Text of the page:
We estimate an effective mutation rate at an average Y chromosome short-tandem repeat locus as 6.9x10-4 per 25 years, with a standard deviation across loci of 5.7x10-4, using data on microsatellite variation within Y chromosome haplogroups defined by unique-event polymorphisms in populations with documented short-term histories, as well as comparative data on worldwide populations at both the Y chromosome and various autosomal loci. This value is used to estimate the times of the African Bantu expansion, the divergence of Polynesian populations (the Maoris, Cook Islanders, and Samoans), and the origin of Gypsy populations from Bulgaria.
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              Origin, diffusion, and differentiation of Y-chromosome haplogroups E and J: inferences on the neolithization of Europe and later migratory events in the Mediterranean area.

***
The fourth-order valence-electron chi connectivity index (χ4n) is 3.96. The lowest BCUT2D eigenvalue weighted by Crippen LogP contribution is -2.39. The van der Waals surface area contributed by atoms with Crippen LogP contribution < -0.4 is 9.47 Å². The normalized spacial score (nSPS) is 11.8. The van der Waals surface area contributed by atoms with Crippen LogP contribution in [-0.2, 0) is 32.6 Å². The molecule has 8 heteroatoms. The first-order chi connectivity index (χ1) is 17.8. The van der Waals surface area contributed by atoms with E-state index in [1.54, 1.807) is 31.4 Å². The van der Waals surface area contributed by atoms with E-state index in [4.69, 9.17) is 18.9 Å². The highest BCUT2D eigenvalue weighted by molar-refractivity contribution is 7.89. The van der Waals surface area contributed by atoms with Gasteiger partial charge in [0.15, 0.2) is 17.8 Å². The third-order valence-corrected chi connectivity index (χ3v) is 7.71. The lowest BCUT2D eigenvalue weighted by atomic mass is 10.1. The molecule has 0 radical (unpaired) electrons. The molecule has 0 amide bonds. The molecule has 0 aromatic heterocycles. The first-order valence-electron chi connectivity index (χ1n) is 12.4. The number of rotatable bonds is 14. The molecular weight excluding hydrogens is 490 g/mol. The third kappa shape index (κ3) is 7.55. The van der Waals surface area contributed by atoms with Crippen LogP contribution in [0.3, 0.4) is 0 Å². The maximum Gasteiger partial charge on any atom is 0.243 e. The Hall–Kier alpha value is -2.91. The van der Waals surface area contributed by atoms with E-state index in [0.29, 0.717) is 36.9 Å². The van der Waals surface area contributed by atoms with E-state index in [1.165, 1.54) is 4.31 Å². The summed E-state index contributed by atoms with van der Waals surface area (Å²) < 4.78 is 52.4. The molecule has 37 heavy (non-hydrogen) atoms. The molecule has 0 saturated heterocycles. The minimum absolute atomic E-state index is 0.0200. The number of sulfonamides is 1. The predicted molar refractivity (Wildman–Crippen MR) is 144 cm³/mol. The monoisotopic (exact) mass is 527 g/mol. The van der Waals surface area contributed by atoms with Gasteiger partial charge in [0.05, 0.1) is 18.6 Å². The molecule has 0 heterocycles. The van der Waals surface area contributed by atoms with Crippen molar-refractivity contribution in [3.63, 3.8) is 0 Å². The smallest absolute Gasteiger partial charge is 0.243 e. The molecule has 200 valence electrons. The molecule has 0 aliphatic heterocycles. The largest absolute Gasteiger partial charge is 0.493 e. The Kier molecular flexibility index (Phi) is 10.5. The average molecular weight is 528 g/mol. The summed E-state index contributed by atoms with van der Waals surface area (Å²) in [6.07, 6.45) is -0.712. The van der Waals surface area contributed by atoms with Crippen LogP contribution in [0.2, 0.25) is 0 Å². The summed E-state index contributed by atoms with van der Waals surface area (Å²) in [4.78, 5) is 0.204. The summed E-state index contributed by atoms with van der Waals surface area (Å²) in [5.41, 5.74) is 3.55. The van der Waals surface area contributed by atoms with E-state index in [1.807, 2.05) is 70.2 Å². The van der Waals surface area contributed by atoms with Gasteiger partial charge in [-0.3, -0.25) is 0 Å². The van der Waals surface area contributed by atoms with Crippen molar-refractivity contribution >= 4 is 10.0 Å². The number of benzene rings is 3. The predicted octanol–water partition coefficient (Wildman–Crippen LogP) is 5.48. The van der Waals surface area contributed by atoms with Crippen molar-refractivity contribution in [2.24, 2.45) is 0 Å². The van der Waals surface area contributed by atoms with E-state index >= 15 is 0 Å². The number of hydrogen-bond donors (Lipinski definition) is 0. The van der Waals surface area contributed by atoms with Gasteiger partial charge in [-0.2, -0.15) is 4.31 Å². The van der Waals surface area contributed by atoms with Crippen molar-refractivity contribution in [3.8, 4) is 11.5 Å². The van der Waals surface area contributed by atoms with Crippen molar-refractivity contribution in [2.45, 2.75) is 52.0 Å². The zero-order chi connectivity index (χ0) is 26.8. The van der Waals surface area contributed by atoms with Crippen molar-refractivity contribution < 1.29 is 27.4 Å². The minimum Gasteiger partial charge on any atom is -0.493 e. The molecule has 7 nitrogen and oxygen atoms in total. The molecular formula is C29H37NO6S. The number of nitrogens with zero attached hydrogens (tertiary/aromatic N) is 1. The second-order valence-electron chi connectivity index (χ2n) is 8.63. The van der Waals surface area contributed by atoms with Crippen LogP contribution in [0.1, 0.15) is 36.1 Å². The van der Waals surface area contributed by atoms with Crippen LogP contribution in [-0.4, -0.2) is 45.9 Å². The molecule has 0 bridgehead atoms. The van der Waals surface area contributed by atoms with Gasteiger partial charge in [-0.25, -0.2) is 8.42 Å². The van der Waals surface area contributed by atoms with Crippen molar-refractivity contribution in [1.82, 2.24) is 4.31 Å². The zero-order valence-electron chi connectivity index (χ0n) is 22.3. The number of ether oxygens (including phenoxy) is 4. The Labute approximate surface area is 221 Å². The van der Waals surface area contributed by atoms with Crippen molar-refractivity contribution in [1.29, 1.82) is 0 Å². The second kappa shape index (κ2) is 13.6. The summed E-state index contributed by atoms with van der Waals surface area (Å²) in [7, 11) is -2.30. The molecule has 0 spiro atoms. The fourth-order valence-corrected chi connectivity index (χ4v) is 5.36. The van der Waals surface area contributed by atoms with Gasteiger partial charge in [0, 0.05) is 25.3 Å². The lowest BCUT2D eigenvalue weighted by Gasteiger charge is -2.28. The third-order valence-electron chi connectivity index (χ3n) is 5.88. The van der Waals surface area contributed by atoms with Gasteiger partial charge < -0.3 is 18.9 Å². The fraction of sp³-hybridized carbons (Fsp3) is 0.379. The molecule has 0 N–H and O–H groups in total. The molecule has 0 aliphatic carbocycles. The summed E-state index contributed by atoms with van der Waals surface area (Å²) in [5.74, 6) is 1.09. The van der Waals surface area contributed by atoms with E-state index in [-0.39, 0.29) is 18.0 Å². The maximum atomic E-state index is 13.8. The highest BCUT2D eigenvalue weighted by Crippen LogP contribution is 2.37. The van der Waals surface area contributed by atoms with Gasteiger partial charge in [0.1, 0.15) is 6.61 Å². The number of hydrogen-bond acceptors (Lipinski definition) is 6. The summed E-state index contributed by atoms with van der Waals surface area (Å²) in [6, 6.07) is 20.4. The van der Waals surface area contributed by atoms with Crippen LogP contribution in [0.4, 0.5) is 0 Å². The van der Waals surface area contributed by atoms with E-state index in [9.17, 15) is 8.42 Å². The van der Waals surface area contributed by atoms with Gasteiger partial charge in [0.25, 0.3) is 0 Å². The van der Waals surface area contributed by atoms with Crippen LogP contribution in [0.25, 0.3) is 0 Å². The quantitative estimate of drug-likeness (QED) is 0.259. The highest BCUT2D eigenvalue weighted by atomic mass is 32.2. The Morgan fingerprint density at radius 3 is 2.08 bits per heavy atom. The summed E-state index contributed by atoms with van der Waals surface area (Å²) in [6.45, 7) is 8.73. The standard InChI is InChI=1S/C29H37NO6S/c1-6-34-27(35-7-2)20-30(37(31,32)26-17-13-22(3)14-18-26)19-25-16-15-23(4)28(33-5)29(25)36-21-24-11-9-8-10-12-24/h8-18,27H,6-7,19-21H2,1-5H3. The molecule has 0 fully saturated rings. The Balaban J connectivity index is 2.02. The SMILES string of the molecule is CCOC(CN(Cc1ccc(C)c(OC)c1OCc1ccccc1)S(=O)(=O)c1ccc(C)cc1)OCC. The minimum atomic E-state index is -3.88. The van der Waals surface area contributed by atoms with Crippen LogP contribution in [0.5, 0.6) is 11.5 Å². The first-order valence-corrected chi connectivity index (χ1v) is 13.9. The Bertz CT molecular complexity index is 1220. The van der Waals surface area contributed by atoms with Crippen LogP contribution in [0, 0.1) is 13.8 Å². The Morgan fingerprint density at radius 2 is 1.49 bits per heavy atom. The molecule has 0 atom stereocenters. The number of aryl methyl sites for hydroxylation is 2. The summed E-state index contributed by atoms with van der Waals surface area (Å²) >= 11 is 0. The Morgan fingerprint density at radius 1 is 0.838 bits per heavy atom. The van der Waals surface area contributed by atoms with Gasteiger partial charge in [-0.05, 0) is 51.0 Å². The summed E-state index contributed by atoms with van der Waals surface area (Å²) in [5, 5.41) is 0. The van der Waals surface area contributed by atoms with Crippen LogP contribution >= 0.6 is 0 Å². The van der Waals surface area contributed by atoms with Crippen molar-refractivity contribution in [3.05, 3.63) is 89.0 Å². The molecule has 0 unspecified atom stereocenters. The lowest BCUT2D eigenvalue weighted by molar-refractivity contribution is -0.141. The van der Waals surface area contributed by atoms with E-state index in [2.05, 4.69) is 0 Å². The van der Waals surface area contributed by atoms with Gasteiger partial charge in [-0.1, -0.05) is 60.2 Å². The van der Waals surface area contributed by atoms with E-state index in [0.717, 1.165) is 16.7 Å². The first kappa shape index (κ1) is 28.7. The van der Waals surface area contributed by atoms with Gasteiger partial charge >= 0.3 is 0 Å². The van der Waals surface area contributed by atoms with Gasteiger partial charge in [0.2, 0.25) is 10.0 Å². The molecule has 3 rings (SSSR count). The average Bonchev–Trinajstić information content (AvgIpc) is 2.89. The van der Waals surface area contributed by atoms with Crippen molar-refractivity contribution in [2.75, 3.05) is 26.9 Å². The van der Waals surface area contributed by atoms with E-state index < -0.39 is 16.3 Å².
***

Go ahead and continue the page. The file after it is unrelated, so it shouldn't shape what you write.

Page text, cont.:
The phylogeography of Y-chromosome haplogroups E (Hg E) and J (Hg J) was investigated in >2400 subjects from 29 populations, mainly from Europe and the Mediterranean area but also from Africa and Asia. The observed 501 Hg E and 445 Hg J samples were subtyped using 36 binary markers and eight microsatellite loci. Spatial patterns reveal that (1). the two sister clades, J-M267 and J-M172, are distributed differentially within the Near East, North Africa, and Europe; (2). J-M267 was spread by two temporally distinct migratory episodes, the most recent one probably associated with the diffusion of Arab people; (3). E-M81 is typical of Berbers, and its presence in Iberia and Sicily is due to recent gene flow from North Africa; (4). J-M172(xM12) distribution is consistent with a Levantine/Anatolian dispersal route to southeastern Europe and may reflect the spread of Anatolian farmers; and (5). E-M78 (for which microsatellite data suggest an eastern African origin) and, to a lesser extent, J-M12(M102) lineages would trace the subsequent diffusion of people from the southern Balkans to the west. A 7%-22% contribution of Y chromosomes from Greece to southern Italy was estimated by admixture analysis.